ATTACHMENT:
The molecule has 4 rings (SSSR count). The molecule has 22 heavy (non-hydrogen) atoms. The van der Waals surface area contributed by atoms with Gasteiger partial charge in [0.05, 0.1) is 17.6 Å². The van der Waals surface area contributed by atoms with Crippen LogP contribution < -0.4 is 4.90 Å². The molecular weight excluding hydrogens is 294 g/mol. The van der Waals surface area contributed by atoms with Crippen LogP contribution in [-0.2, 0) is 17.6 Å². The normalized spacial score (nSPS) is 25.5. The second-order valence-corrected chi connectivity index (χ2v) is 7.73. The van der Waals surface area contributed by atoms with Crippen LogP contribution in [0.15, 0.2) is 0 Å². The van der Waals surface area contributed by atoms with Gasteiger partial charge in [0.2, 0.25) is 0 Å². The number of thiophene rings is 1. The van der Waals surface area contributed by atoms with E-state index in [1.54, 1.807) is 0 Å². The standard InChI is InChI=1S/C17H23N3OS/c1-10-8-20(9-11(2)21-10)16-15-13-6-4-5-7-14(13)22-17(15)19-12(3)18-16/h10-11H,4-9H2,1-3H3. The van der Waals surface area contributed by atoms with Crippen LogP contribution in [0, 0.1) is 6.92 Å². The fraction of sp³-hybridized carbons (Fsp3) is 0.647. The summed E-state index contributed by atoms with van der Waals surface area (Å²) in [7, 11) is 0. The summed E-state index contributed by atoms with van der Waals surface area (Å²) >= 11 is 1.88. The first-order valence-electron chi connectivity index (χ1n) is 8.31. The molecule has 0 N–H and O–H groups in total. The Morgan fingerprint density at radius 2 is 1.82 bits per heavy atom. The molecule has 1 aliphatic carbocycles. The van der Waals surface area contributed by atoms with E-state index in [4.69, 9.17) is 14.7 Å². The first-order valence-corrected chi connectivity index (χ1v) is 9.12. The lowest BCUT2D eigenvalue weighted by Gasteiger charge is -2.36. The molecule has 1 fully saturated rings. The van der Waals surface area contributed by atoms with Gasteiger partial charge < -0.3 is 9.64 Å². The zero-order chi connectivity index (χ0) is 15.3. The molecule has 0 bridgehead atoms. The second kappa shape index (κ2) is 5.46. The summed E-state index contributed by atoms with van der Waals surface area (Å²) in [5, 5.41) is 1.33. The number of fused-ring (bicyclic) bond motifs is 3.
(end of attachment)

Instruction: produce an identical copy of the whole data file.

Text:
The molecule has 4 rings (SSSR count). The molecule has 22 heavy (non-hydrogen) atoms. The van der Waals surface area contributed by atoms with Gasteiger partial charge in [0.05, 0.1) is 17.6 Å². The van der Waals surface area contributed by atoms with Crippen LogP contribution < -0.4 is 4.90 Å². The molecular weight excluding hydrogens is 294 g/mol. The van der Waals surface area contributed by atoms with Crippen LogP contribution in [-0.2, 0) is 17.6 Å². The normalized spacial score (nSPS) is 25.5. The second-order valence-corrected chi connectivity index (χ2v) is 7.73. The van der Waals surface area contributed by atoms with Crippen LogP contribution in [0.15, 0.2) is 0 Å². The van der Waals surface area contributed by atoms with Gasteiger partial charge in [0.2, 0.25) is 0 Å². The number of thiophene rings is 1. The van der Waals surface area contributed by atoms with E-state index in [1.54, 1.807) is 0 Å². The standard InChI is InChI=1S/C17H23N3OS/c1-10-8-20(9-11(2)21-10)16-15-13-6-4-5-7-14(13)22-17(15)19-12(3)18-16/h10-11H,4-9H2,1-3H3. The van der Waals surface area contributed by atoms with Crippen LogP contribution in [0, 0.1) is 6.92 Å². The fraction of sp³-hybridized carbons (Fsp3) is 0.647. The summed E-state index contributed by atoms with van der Waals surface area (Å²) in [7, 11) is 0. The summed E-state index contributed by atoms with van der Waals surface area (Å²) >= 11 is 1.88. The first-order valence-electron chi connectivity index (χ1n) is 8.31. The molecule has 0 N–H and O–H groups in total. The Morgan fingerprint density at radius 2 is 1.82 bits per heavy atom. The molecule has 1 aliphatic carbocycles. The van der Waals surface area contributed by atoms with E-state index in [4.69, 9.17) is 14.7 Å². The first-order valence-corrected chi connectivity index (χ1v) is 9.12. The lowest BCUT2D eigenvalue weighted by Gasteiger charge is -2.36. The molecule has 1 fully saturated rings. The van der Waals surface area contributed by atoms with Gasteiger partial charge < -0.3 is 9.64 Å². The zero-order chi connectivity index (χ0) is 15.3. The molecule has 0 bridgehead atoms. The second kappa shape index (κ2) is 5.46. The summed E-state index contributed by atoms with van der Waals surface area (Å²) in [5, 5.41) is 1.33. The number of fused-ring (bicyclic) bond motifs is 3.